Danger - Animal Protein
Vegans love bringing out the "fact" that animal proteins are dangerous. But the studies they rely on to back them up are primarily conducted on rodents who take in particular proteins on rarefied diets. These studies are not a good representation of natural rodent conditions, let alone humans.
Most studies of humans tend to come up with results completely opposite to those in rodents. As a point of fact, just about every controlled trial testing the effects of plant and animal protein in humans has proven that it is good for health. High protein eating plans have been proven to rev up the burning of fat, curb appetite and allow for effortless weight loss. It can also be helpful in those who need to gain muscle, who have high blood pressure, who need to strengthen their skeletal structure, etc.
The studies are coming out in favor of us eating more meat, not less.
The Body Was Made to be Herbivorous
Despite the fact that we have canines that allow us to rip and tear meat, in conjunction with molars that allow us to grind plant matter, there are those vegans who believe that we were meant to be herbivores. The fact is that humans were meant to be omnivores and are quite capable of living off both meat and plants.
In fact, if you compare the structure of the human digestive tract to strict carnivorous and strict herbivorous animals, you would find that we don't fall into just one category or the other. We are omnivores.
Simple biochemistry also begs to differ with the "human herbivore" argument - if this is true, why is it that we cannot survive as vegans without needing to take a B12 supplement of (since B12 is not found in anywhere near sufficient quantities in plant sources).
Meat Induces Deadly Diseases
The typical Western diet is pretty new and with its broad adoption, chronic diseases seem to have followed soon after. But there is nothing new about eating meat, it has been on the menu for millennia while diseases like cancer and type II diabetes have only been on the uptick in very recent times.
Let's just analyze diabetes and heart disease - two illnesses caused by eating meat, according to the vegans.Two separate studies encompassing a massive sample of nearly 1.3 million people could not find any link between the use of unprocessed red meat with either of the two dreaded diseases.
There are review studies that found a somewhat feeble link between red meat consumption and an increased risk of cancer for men. In this instance though, it is probably the way the meat was cooked that was the deciding factor, rather than the meat itself.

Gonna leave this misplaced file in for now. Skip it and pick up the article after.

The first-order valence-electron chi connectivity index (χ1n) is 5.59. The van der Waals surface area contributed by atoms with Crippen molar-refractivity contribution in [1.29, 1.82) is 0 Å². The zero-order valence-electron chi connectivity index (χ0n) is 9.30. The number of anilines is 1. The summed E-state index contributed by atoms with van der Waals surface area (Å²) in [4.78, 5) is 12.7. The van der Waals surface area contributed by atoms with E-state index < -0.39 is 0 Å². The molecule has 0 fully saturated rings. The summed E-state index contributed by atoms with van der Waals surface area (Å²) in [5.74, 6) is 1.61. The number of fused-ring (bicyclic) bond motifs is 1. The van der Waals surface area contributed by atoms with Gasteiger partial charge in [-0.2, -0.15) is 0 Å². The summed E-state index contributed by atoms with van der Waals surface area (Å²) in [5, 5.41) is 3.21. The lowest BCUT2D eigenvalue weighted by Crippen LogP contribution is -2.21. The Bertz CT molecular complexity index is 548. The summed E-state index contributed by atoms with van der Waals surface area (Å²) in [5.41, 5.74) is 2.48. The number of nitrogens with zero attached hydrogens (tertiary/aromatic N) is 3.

Vegetarians Live Longer, Healthier Lives
There are an abundance of studies that back up this premise. But what needs to be remembered is that it is also common, in these studies, to come up against something called the "healthy user bias".
What this means, basically, is that vegetarians tend to be more conscious of health issues in general and tend to make better choices when it comes to health. Their diet is only one part of a healthy lifestyle - not only will they cut out meat but they will also not smoke or drink and will get more than enough healthy veggies and fruits. They are also more likely to exercise and manage stress.
I've got to wonder what would happen if meat eaters were as health conscious as well. A researcher wondered the same thing and found participants, both meat eaters and vegetarians, who were health conscious (they were customers of a particular health-food store) to study. Guess which group won? Neither - they both came out the same, meaning meat consumption was not a factor.
Low-Carb is Deadly
A vegetarian really despises a reduced carb diet and it's hardly surprising - such diets are pretty much exactly opposite to what they are allowed to eat.
One particular randomized, controlled study compared four different diet groups but the results we are interested in are the Atkins (high protein, low carb) and the Ornish (low fat and vegetarian). At the end of a year those on the Atkins:
- had better weight loss results
- had much better blood pressure readings
- saw a much bigger increase when it came to good cholesterol
- lost almost double the number of blood triglycerides.
It was also found that those doing the Ornish diet were double as likely not to finish. The conclusion is that Atkins is simpler to follow.
That study blew what vegans thought they knew out of the water. It is clear now that the vegan diet is the inferior one.
There is a Lot of Data in Support of Vegan Diets
Talk to any vegan and they will claim that there are numerous studies that prove them right.
While some studies have been done there is only one properly controlled scientific trial that I am aware of, that isolated diet and ran a comparison. In this study, a low-fat diet based on vegan principles went up against a diabetic diet based on ADA principles. The participants had adult-onset diabetes.
After 74 weeks:
- The vegan group did lose a little more than the other - 3.1lb more.
- Small benefits were found in the total cholesterol and HDL for the vegan group.
- There were no notable differences in important health markers like blood pressure, blood sugar level and BMI.
It must be said that both lead scientists who conducted this study are themselves vegan so there is no bias against vegan eating there. This makes the results even more surprising and, really, nothing to write home about for vegans.